worker_id test_ques_accuracy channel start_time submit_time is_test_ques got_wrong worker_response unique_id
0 a1956e83 0.6970 neodev 06/21/2017 17:25:33 06/21/2017 17:26:47 False False no_relation bfae89b1
1 d06464b2 0.7895 neodev 06/21/2017 17:36:16 06/21/2017 17:37:06 False False no_relation bfae89b1
2 6a66d737 1.0000 neodev 06/21/2017 17:36:24 06/21/2017 17:37:38 False False yes_direct bfae89b1
3 39638acb 0.8654 elite 06/21/2017 17:37:32 06/21/2017 17:39:59 False False no_relation bfae89b1
4 22c6626a 0.8621 points4rewards 06/21/2017 17:36:59 06/21/2017 17:42:07 False False no_relation bfae89b1
In [6]:
raw_data.shape
Out[6]:
(8122, 9)

Data description:

Each row in the data represents one judgement made for one work unit.

  • worker_id: A unique identifier for an individual worker.
  • test_ques_accuracy: The percentage of the test questions that the worker has gotten correct. Ranges from 0 to 1 inclusive.
  • channel: The channel the worker used to perform the tasks.
  • start_time: The time when this page of work was rendered in UTC format.
  • submit_time: The time when this page of work was submitted by the worker in UTC format.
  • is_test_ques: A boolean indicating whether this work unit is a test question.
  • got_wrong: A boolean indicating whether the worker got this test question correct.
  • worker_response: The choice that the worker chose.
  • unique_id: A unique identifier for each individual work unit.

Building worker profiles:

We will build a worker profile for each individual worker and use the profiles to make judgements about whether a worker is cheating.

In [7]:
def convert_time(text):
    """
    Given the time in CrowdFlower's output format,
    convert it to a Python datetime object.
    CrowdFlower time stamps are in UTC.
    
    CrowdFlower timestamps have the following format:
    
    month/day/year hour:minute:second
    
    Example:
    
    8/2/2015 00:26:24
    """
    return dt.datetime.strptime(text, "%m/%d/%Y %H:%M:%S")

def time_elapsed(start, stop):
    """
    Given two Python datetime objects, determines the number
    of seconds elapsed between those two times.
    """
    seconds = int((stop - start).total_seconds())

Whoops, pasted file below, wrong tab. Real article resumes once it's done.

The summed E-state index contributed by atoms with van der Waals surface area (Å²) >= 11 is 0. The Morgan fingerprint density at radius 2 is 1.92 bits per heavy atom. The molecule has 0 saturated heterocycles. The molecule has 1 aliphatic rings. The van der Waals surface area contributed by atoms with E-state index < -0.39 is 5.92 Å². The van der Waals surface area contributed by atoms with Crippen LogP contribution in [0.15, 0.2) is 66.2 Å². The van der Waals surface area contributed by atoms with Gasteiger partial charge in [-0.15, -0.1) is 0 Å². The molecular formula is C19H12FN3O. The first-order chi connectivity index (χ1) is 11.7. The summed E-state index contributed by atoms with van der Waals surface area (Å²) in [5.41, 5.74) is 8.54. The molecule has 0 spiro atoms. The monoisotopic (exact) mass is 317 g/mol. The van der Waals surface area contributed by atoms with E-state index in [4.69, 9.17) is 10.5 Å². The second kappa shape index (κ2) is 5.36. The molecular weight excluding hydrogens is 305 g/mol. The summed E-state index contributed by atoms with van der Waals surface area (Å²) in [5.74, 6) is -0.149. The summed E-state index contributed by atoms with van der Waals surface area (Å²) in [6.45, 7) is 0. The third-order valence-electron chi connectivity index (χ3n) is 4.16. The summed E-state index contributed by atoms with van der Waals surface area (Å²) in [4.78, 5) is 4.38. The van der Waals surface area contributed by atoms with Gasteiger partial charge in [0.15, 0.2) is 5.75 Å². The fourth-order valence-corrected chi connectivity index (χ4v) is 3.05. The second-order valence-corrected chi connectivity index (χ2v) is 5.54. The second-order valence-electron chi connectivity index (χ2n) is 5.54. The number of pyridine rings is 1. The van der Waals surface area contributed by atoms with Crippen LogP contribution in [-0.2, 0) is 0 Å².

assert seconds >= 0
    return seconds

def determine_time_taken(dataframe):
    """
    Given a dataframe with the responses from one worker,
    determines the time taken for one page of work.
    """
    def convert_wrapper(row):
        return (convert_time(row["start_time"]), convert_time(row["submit_time"]))
    
    def time_taken_wrapper(row):
        return time_elapsed(row[0], row[1])
    
    if dataframe.empty:
        return pd.Series()

    # convert to datetime objects
    time_stamps = dataframe[["start_time", "submit_time"]].apply(convert_wrapper, axis = 1)
    
    # determine time elapsed in seconds
    time_taken = time_stamps.map(time_taken_wrapper)
    return time_taken

def time_stats(time_series):
    """
    Given the time taken for each individual work unit,
    determines some stats.
    """
    return (time_series.min(), time_series.median(), time_series.max())
In [8]:
def build_worker_profiles(raw_data):
    """
    Build a profile for every worker that tried the task.
    """
    res = defaultdict(list)
    
    metadata = ["test_ques_accuracy", "channel"]
    ans_choices = ["yes_direct", "yes_indirect", "no_relation", "ner_mistake"]
    
    for worker_id, group in raw_data.groupby("worker_id"):
        test_resp = group.query("is_test_ques")
        work_resp = group.query("~is_test_ques")
        
        res["worker_id"].append(worker_id)
        res["test_ques_seen"].append(len(test_resp["unique_id"].unique()))
        res["work_units_seen"].append(len(work_resp["unique_id"].unique()))
        
        for metadata_col in metadata:
            res[metadata_col].append(test_resp[metadata_col].iloc[0])
            
        for work_type, resp_data in zip(["test", "work"], [test_resp, work_resp]):
            time_series = determine_time_taken(resp_data) # time per page
            time_series /= WORK_UNITS_PER_PAGE # time per work unit
            
            stats = time_stats(time_series)
            for i, name in enumerate(["min", "median", "max"]):
                res["{0}_{1}_time_per_unit".format(work_type, name)].append(stats[i])
                
            # look at the response distributions
            for ans_choice in ans_choices:
                temp = resp_data.query("worker_response == '{0}'".format(ans_choice))
                res["{0}_{1}".format(work_type, ans_choice)].append(len(temp["unique_id"].unique()))
        
    return pd.DataFrame(res)
In [9]:
worker_profiles = build_worker_profiles(raw_data)
In [10]:
worker_profiles
Out[10]:
channel test_max_time_per_unit test_median_time_per_unit test_min_time_per_unit test_ner_mistake test_no_relation test_ques_accuracy test_ques_seen test_yes_direct test_yes_indirect work_max_time_per_unit work_median_time_per_unit work_min_time_per_unit work_ner_mistake work_no_relation work_units_seen work_yes_direct work_yes_indirect worker_id